Last Updated on July 14, 2022 by Jay
I realize this is an important topic since we’ll be using these techniques a lot in pandas. Python list indexing and slicing refers to how to select and filter data from a list or an array-like object. The techniques discussed here also work on tuples.
This tutorial is part of the “Integrate Python with Excel” series, you can find the table of content here for easier navigation.
List vs tuple
If you are familiar with VBA or other programming languages, Python list & tuple are basically arrays. A list or tuple can contain any type of object/data. The distinction between them is that a list is mutable (can be modified), and a tuple is immutable (can not be modified).
Fun fact: a String object is actually a tuple! Which means you can not modify individual letters within a string object.
Prepare a list
We’ll use a simple list to demonstrate the techniques. In this article we don’t need any libraries, just pure Python list manipulations. Note that Python uses a zero-based indexing, meaning that the index starts from 0 instead of 1.
li = ['A','B','C','D','E','F','G','H','I','J'] li2 = ['A','B','C','D','E']
Basic Python list manipulations
Python list has only a handful of built-in functions, we’ll look at several of them:
append()– add an item to the list
extend()– add items to the list, difference between append and extend: append adds 1 item, extend adds a list
remove()– remove an item from the list
pop()– remove the last item from the list, and return it
insert()– insert an item into the list
index()– returns the index of an element
Select an item
>>> li ['A', 'B', 'C', 'D', 'E', 'F', 'G', 'H', 'I', 'J'] >>> li # Select the 1st item 'A' >>> li # Select the 10th item 'J'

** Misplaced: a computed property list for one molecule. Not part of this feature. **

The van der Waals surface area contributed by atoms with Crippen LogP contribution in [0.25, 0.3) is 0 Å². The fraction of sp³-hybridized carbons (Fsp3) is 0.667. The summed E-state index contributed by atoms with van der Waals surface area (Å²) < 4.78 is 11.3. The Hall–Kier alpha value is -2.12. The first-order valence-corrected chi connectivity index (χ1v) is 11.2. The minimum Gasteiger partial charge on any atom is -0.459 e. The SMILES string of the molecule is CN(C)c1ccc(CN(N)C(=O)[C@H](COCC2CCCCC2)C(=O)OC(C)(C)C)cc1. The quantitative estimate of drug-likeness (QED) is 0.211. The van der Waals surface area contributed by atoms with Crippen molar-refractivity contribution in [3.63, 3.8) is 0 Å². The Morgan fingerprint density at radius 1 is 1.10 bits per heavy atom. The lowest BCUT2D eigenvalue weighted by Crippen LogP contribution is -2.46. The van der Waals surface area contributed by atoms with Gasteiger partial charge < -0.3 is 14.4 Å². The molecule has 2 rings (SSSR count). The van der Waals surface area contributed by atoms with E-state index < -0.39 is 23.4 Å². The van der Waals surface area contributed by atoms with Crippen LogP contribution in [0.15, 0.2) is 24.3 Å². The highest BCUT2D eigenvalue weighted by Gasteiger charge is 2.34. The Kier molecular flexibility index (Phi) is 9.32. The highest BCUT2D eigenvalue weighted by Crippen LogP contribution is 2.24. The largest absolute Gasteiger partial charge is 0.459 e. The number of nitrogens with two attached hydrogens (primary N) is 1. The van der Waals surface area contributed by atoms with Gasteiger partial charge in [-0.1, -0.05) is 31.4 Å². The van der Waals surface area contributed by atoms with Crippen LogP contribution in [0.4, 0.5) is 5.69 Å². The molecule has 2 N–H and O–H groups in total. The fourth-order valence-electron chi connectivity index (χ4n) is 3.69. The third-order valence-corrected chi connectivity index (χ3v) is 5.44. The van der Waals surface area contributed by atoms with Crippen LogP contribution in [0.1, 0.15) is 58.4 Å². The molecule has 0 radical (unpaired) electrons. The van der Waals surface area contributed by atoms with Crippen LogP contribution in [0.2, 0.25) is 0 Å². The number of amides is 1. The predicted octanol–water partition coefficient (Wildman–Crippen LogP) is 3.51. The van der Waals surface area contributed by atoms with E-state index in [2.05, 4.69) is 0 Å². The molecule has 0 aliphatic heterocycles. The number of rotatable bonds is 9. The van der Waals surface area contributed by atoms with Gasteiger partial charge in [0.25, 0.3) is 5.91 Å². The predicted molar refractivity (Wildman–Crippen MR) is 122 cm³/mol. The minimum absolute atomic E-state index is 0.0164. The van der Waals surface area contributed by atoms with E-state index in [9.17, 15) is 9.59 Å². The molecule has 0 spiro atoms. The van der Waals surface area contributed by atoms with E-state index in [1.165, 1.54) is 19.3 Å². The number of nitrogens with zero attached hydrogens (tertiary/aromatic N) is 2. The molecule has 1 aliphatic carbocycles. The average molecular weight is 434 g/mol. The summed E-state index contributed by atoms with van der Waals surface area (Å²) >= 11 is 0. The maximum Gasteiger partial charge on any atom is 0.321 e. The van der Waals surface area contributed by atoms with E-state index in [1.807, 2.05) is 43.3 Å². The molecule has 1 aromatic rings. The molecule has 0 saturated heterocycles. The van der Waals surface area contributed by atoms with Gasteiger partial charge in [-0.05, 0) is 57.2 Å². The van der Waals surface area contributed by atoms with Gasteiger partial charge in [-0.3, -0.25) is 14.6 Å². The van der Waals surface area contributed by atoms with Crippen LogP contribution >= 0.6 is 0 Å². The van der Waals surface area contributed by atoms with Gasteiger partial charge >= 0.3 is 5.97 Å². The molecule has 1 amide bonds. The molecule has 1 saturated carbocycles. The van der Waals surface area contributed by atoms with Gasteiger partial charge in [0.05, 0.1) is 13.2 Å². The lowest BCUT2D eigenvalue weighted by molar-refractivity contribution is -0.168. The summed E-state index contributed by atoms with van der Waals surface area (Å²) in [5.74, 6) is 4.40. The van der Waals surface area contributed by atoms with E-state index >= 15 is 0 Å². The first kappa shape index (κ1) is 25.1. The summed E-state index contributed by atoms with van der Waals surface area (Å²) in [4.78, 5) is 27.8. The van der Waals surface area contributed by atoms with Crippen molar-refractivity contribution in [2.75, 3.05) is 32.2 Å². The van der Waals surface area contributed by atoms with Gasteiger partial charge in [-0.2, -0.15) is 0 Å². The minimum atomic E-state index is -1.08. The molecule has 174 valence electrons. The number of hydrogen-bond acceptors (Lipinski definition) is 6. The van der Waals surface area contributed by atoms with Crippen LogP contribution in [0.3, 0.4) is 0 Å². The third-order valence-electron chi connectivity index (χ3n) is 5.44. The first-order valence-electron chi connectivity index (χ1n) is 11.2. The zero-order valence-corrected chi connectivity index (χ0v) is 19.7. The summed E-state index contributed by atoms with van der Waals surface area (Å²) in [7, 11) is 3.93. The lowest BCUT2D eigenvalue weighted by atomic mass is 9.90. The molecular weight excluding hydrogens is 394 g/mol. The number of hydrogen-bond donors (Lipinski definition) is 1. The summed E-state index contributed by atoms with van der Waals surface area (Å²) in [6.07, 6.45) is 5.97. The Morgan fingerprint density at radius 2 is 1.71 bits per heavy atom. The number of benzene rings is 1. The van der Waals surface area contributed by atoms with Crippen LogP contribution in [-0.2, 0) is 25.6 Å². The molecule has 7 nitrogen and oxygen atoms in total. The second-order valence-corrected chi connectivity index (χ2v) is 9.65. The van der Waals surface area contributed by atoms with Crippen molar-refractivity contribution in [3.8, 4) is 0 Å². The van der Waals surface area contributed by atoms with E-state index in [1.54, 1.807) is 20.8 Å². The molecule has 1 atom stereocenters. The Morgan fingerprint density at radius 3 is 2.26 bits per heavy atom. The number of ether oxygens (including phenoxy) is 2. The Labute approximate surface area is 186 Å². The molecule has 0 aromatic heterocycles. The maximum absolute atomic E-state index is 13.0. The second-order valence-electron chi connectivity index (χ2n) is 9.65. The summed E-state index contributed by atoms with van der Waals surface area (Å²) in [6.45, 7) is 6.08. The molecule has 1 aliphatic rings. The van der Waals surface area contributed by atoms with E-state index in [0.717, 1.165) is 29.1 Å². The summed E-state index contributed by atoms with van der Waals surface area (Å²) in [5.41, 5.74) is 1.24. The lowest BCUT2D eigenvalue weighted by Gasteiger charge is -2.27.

Access items from the end of a list
>>> li[-1] # Select the last item 'J' >>> li[-3] # Select the 3rd last item 'H'
Slicing / Select various items
Python list uses the notation
[ n : m ] to indicate a “slice”, which literally means a number of consecutive items, from the nth to the mth item. The Python list slicing has a weird notation though: the starting item uses the zero-based index, but the ending item uses the one-based index. See the code below and the visual aid for reference.
>>> li[1:5] # Selects the 2nd through 5th items ['B', 'C', 'D', 'E']
The above slice starts from the 2nd element (1), ends at the 5th element (5), which are B and E, respectively.
In the following cases, we can omit the starting or ending index:
- Starting from the beginning:
li[ : 5]this returns the first 5 items: [‘A’, ‘B’, ‘C’, ‘D’, ‘E’]
- Ending with the last item:
li[ 5 : ]this returns the last 5 items: [‘F’, ‘G’, ‘H’, ‘I’, ‘J’]
- We can also do
li [ : ], but this is the full list, which means say as just
Reverse the list
There are two methods to reverse a list. One is a built-in method and the other is by slicing. Note:
.reverse()method overwrites the original list
- slicing does not overwrite the original list, because it returns a “slice” of the list
>>> li.reverse() >>> li ['J', 'I', 'H', 'G', 'F', 'E', 'D', 'C', 'B', 'A'] >>> li[::-1] ['J', 'I', 'H', 'G', 'F', 'E', 'D', 'C', 'B', 'A']
Combine various lists
There are two ways to combine various lists: .extend() method or just the + sign.
extend()method combines two lists and then assign the resulting list to the original.
- + sign also combines two (or more) lists but does not overwrite the original list.
li = ['A','B','C','D','E','F','G','H','I','J'] li2 = ['A','B','C','D','E'] >>> li+li2 ['A', 'B', 'C', 'D', 'E', 'F', 'G', 'H', 'I', 'J', 'A', 'B', 'C', 'D', 'E'] >>> li # original list remains unchanged ['A', 'B', 'C', 'D', 'E', 'F', 'G', 'H', 'I', 'J'] >>> li.extend(li2) >>> li # original list got overwritten ['A', 'B', 'C', 'D', 'E', 'F', 'G', 'H', 'I', 'J', 'A', 'B', 'C', 'D', 'E']
Remove duplicate values from a list
A list can contain any type of data items, including duplicates. There are several ways to remove duplicated value, but I’m going to introduce a more Pythonic way. To do this, we’ll need to know about another data structure – sets. A set is an unordered collection of distinct items. We use a pair of curly brackets to denote sets. The idea is to first convert a list into a set (therefore keeping the distinct items), then convert the set back to a list. See the following example:
>>> li ['A', 'B', 'C', 'D', 'E', 'F', 'G', 'H', 'I', 'J', 'A', 'B', 'C', 'D', 'E'] set1 = set(li) # convert the list to set list(set1) # convert the set back to list >>> li = list(set(li)) >>> li ['H', 'E', 'A', 'J', 'D', 'F', 'I', 'C', 'G', 'B']